Super-Efficient A/C Units Hold Untapped Potential
Study Findings Could Influence Energy Efficiency Strategies Worldwide
BERKELEY, Calif. — A new study has suggested the potential benefits from deploying super-efficient air conditioners could yield significant, untapped potential for air conditioner efficiency equivalent to 120 Rosenfelds in countries such as the U.S., Canada, Brazil, China, Japan, Germany, France, United Arab Emirates, and more by 2020.
The International Energy Studies group at Lawrence Berkeley National Laboratory (Berkeley Lab), in collaboration with Navigant Consulting Inc. Europe, conducted the study.
This landmark finding may have a large impact on energy-efficiency strategies for countries such as India and China as they attempt to cope with high energy demand and the capacity required to address peak load.
“The main significance of this study is that the estimated future electricity footprint of air conditioners is on par with or surpasses the electricity to be generated from renewable sources such as wind and solar,” said Nihar Shah, lab scientist and lead author of the report. “This implies that policies to promote more efficient air conditioning equipment should be pursued with a similar seriousness and concern.”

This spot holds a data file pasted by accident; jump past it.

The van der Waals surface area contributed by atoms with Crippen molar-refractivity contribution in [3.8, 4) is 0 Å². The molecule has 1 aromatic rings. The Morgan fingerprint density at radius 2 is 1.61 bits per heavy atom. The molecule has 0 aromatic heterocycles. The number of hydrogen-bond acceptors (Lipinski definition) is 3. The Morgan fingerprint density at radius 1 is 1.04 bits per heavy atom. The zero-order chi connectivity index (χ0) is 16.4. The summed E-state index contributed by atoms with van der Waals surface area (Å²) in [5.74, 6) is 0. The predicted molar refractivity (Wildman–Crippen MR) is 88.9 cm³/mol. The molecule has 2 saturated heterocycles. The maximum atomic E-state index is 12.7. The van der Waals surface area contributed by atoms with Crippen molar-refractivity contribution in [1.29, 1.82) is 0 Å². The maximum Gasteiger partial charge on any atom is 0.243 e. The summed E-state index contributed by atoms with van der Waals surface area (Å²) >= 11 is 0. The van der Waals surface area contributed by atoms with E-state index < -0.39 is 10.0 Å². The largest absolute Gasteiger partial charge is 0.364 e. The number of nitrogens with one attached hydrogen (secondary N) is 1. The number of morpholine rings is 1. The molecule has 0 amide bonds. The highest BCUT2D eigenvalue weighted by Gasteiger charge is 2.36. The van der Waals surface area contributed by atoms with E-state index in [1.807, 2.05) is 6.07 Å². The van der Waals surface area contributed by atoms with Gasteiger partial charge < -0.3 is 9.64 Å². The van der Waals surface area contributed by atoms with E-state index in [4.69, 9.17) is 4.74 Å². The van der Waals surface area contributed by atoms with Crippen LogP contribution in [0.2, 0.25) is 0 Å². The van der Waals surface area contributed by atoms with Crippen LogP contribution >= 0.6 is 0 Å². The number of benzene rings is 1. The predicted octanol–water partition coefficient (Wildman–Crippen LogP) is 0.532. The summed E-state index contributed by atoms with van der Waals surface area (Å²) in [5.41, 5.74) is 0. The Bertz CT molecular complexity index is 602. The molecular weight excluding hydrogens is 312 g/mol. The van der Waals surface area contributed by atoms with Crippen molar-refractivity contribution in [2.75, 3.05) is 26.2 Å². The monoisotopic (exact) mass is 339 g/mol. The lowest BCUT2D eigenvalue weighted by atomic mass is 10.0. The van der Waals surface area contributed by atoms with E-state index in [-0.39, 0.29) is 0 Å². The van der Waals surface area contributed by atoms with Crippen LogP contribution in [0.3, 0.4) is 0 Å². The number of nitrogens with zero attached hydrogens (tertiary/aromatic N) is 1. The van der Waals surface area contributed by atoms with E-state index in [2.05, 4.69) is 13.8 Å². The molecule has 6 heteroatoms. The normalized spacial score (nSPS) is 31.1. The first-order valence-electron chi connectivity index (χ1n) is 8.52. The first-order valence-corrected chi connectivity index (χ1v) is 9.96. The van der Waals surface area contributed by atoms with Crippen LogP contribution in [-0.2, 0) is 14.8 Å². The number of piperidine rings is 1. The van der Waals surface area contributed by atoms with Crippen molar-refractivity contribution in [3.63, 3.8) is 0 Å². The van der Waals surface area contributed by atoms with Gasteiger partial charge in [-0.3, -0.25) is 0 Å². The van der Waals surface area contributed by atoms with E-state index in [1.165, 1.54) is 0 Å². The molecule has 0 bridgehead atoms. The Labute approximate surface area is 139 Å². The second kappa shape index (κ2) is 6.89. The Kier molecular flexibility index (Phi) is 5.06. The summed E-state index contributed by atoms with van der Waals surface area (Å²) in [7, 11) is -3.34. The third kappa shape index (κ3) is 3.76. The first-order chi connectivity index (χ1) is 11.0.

The study was conducted in support of the Super-Efficient Equipment and Appliance Deployment (SEAD) initiative of the Clean Energy Ministerial, and found that air conditioning efficiency can be cost-effectively improved by 20-40 percent in most major economies.
“The information collected in the study can be used by governments and utilities to design a variety of air conditioner efficiency-improvement policies and programs,” said Amol Phadke, coauthor of the study and deputy leader of Berkeley Lab’s International Energy Studies Group.
The study is the basis for a new strategy in development by the SEAD initiative to address the rapidly growing electricity demand from air conditioners. In India, China, and Brazil alone, electricity demand to power room air conditioners is expected to equal the output of five Three Gorges Dams by 2020 — more than 500 TWh each year. Adoption of cost-effective efficiency levels would save more than 140 TWh per year by 2020.
The study was funded by the U.S. Department of State, and administered by the U.S. Department of Energy (DOE) in support of the SEAD initiative of the Clean Energy Ministerial.
Publication date: 5/13/2013